5. Pour the sweet tea concentrate into the glass jar and wait until you are within 68-86ºF (20-30ºC). Before adding the SCOBY and starter liquid, the temperature must be between this range. If it’s too cold, the SCOBY will go inactive. If it’s too hot, the SCOBY will die. It’s important to have the bacteria and yeast function properly to acidify your brew and help prevent mold. If they are inactive or dead, this won’t happen.
  6. Add the starter liquid and SCOBY. You can use your bare hands to handle the SCOBY… just make sure they are clean!
  7. Place the cloth cover over the mouth of your brewing vessel and secure it with a rubber band, creating a tight seal.
  8. Place your jar in a location with good airflow and away from direct sunlight. Pick a spot with temperatures ideally between 75-84ºF (24-28ºC), but anything 68-86ºF (20-30ºC) will ferment without problems. Remember that the fermentation will happen quicker at higher temperatures and slower at lower temperatures.
  9. Sit back, relax, and don’t touch the jar for 5 days! Really, don’t touch it. (We’ll explain why below.)

What to Expect During the First Fermentation

While you are waiting for your kombucha to go through its first fermentation, several things will happen.

It’s important to remember that you are dealing with a fermenting drink filled with live microorganisms.

No two batches are exactly the same or look, taste, or smell equal.

Kombucha is a hardy beverage and usually ferments without problems, especially if you follow the tips in this guide! Don’t be scared of mold… it’s very uncommon!

Here’s what you can expect to happen during F1:

  • When you drop in the SCOBY, it tends to float to the top after a few days. However, if it sinks or hangs out on the side of the vessel, that’s also normal!
  • After a couple of days, the top of the liquid will start to get filmy with white or translucent spots. This is what we call the “baby” SCOBY forming. After a few days, it should grow in thickness. If you move the brewing vessel before it has fully formed, this can interrupt its growth. This is why we recommend waiting at least 5 days before tasting the brew.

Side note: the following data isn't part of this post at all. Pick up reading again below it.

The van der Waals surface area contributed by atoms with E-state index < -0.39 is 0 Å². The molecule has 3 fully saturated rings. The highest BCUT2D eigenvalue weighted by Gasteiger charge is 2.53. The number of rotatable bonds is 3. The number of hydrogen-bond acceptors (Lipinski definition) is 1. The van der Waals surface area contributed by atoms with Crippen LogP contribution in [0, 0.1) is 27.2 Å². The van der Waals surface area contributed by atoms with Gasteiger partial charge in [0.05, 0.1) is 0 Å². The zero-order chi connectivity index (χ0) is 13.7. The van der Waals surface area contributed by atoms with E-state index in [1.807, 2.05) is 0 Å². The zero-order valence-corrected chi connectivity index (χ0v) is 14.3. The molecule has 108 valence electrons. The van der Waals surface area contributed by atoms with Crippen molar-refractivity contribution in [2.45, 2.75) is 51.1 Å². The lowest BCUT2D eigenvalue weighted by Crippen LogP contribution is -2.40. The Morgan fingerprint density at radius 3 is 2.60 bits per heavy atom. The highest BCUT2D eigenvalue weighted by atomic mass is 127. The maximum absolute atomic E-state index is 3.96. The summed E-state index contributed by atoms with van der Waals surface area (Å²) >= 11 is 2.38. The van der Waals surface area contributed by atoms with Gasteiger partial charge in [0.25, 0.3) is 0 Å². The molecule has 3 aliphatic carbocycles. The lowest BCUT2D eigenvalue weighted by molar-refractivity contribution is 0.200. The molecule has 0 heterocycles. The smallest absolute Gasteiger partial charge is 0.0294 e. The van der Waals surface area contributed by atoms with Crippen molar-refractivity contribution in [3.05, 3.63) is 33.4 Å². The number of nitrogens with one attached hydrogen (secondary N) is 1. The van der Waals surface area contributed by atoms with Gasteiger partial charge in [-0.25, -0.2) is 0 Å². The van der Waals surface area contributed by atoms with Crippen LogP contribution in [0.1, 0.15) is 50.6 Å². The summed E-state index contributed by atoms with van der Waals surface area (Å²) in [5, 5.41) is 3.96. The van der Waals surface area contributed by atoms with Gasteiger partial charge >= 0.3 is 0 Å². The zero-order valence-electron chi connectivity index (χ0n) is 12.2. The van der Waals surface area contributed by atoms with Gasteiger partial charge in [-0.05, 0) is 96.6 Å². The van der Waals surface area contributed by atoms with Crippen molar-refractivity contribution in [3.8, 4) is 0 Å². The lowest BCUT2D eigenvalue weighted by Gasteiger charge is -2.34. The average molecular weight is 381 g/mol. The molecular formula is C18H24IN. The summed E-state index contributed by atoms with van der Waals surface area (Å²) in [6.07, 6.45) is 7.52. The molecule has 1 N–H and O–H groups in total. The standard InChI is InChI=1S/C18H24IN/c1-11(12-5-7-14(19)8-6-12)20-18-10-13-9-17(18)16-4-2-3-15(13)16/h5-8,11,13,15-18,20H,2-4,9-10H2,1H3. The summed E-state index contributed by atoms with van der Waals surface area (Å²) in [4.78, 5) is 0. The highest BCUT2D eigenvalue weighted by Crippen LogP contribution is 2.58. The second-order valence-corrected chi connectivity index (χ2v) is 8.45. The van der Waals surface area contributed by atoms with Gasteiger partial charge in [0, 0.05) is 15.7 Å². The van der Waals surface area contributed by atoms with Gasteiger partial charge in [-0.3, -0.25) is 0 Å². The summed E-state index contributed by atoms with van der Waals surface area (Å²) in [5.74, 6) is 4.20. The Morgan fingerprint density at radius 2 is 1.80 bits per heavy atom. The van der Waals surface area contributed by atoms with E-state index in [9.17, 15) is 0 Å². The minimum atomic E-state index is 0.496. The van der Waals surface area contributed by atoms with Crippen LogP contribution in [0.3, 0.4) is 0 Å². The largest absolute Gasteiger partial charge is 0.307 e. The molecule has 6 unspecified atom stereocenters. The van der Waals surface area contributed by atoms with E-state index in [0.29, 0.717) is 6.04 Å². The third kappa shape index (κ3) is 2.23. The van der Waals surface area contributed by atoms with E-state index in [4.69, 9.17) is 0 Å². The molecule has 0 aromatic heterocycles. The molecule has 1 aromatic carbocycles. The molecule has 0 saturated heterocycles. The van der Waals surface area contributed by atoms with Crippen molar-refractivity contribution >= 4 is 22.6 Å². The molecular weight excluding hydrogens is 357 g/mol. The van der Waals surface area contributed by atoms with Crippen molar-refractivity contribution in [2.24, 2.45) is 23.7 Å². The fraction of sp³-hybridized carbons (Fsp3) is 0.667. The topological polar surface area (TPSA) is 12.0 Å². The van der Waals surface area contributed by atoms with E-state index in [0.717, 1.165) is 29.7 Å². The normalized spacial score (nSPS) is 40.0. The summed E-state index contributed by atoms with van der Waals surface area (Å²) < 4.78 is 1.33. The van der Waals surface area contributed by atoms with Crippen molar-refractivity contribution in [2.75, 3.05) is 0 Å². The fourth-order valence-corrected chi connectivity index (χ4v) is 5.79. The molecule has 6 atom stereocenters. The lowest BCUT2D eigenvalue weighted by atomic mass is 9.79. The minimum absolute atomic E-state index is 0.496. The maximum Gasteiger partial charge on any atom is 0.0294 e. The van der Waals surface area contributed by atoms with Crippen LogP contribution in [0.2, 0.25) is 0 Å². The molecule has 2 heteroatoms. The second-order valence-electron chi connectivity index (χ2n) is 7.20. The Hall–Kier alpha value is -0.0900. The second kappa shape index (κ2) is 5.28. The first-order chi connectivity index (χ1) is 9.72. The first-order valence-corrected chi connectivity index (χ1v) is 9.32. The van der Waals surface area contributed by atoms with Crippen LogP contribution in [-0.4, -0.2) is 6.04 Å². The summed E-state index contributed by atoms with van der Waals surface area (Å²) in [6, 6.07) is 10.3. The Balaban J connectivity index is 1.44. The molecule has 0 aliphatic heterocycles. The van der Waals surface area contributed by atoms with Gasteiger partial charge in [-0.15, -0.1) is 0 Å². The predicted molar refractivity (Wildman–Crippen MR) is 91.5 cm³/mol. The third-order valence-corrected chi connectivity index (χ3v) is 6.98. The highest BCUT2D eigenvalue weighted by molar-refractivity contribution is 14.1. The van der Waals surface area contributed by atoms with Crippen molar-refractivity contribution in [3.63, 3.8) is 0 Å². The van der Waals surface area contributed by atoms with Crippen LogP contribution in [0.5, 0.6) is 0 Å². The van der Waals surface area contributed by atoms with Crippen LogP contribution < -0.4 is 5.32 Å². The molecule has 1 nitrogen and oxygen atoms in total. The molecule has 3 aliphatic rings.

• Brown, stringy particles are normal. These are the yeasts, and they tend to attach to the SCOBY and hang down. Yeast deposits will also accumulate at the bottom of the jar.
  • Black specks are also a common sight. If you missed a few bits of tea when straining, they may get caught in the SCOBY or float around in the brew. Again, don’t be concerned about this.
  • The baby SCOBY that forms may be translucent, white, white-ish, or white/brown. It may be broken, with holes, or completely smooth.
  • The brew will smell less like sweet tea and more like vinegar over time. It also will taste less sweet as the yeasts consume more of the sugar with time.
  • The color of the liquid will get lighter as the bacteria feed on the tannins in the tea. Tannins are part of what gives tea its dark color. Additionally, the brew will get cloudier as the yeasts reproduce.
  • The acidity of the brew will increase (resulting in a lower pH). Kombucha normally has a pH of 2.5-3.5.

Do you see something that wasn’t described above and are worried it’s mold?

Mold is usually white, green, black, or blue, and it always grows on the surface. If you see circular, fuzzy spots that fit this description, you may have mold. This is extremely rare.

If you are still concerned, send us an email with a picture to Feel free to ask any other questions as well. We are here to help you!

What’s next?

For now, you need to let your booch do its thing and go through the process of fermentation.

After 5 days, we recommend tasting the kombucha daily to see if it’s ready for F2. How can you tell if your kombucha is done fermenting and ready to be bottled?

Part 2 of this series will help you decide just that!

Congrats! You just started your first batch of homemade kombucha!

Next: How to Make Kombucha (Part 2 of 3) – When is Kombucha Ready to Bottle?